Shadow Shapes and Light
Shadow shapes and light is an important part of creating the illusion of three dimension on a flat surface. The problem of creating form from flat shapes is at the heart of the history of realism in art. A shadow needs to follow the shape of an object by mimicking its outside contour.
This is an important shape to get right in describing form on a flat surface. If the shadow follows the form of the object, it will convince the viewer that when a dark and light shape are connected, they are one three dimensional form on a flat surface. Together the light and shadow can convince the viewer that your flat canvas seems real.
The simpler you make the shadow, the stronger your painting will appear. The main device available to artists to create form on a canvas is shadow on an object. Without shadows on forms, dimension are more difficult to achieve.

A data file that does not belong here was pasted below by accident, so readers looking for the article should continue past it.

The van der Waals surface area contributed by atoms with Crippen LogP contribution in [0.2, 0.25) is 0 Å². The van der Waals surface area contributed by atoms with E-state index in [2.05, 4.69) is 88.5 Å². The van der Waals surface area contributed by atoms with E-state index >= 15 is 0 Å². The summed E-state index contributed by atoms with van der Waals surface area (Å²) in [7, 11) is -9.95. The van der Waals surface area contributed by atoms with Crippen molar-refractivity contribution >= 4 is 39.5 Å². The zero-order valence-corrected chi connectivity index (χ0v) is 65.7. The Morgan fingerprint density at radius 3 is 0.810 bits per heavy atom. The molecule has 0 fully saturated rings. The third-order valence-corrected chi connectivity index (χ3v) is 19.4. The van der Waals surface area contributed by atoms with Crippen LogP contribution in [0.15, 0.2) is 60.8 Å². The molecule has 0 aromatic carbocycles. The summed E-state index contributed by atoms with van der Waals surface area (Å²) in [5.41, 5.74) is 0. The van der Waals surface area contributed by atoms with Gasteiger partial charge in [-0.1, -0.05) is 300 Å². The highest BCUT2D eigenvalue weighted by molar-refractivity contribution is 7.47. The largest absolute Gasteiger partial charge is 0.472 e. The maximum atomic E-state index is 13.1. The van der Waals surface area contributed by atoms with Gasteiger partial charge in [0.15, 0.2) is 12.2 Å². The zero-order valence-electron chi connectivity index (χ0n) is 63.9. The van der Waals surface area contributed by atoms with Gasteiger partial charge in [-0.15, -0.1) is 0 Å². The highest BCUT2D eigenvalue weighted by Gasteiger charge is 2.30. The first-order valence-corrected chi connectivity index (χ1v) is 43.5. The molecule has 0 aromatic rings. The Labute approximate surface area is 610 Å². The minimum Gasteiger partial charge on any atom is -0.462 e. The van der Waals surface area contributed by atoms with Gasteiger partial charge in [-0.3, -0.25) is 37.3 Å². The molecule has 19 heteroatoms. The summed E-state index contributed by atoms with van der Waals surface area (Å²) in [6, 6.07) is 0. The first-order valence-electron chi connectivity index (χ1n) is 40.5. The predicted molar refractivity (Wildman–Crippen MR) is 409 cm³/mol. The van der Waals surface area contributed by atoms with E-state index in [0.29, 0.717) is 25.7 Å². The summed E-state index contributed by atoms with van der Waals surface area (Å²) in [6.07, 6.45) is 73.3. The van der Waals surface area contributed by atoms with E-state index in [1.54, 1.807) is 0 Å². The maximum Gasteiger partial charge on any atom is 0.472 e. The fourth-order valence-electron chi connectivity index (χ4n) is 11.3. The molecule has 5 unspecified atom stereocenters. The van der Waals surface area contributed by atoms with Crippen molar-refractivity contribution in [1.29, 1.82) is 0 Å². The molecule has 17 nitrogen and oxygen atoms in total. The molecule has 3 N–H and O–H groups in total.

Keep it Simple
Light creates the illusion of form. Because shadow is laid in first, the light is then laid on and ‘attached’ to the shadow to create all the subtle ins and outs of the form. The process of ‘attaching’ light to shadow accomplishes two things. First, it creates focus in the painting because humans see by light, Second, it softens the edge and turns the form into the shadow while still maintaining two distinct and flat shapes. The illustration superimposed on the Rembrandt below is how NOT to paint your shadow.
Shadow is painted simply–crudely, even–and the light attaches to the shadow. And is–if one uses an analogy to music– the melody of the painting, Whereas the shadow is the bass. The shadow gives a grounding to the painting and holds the lights together. If a painter breaks up the shadow with too many values, the skin tones may not look as smooth or luminous.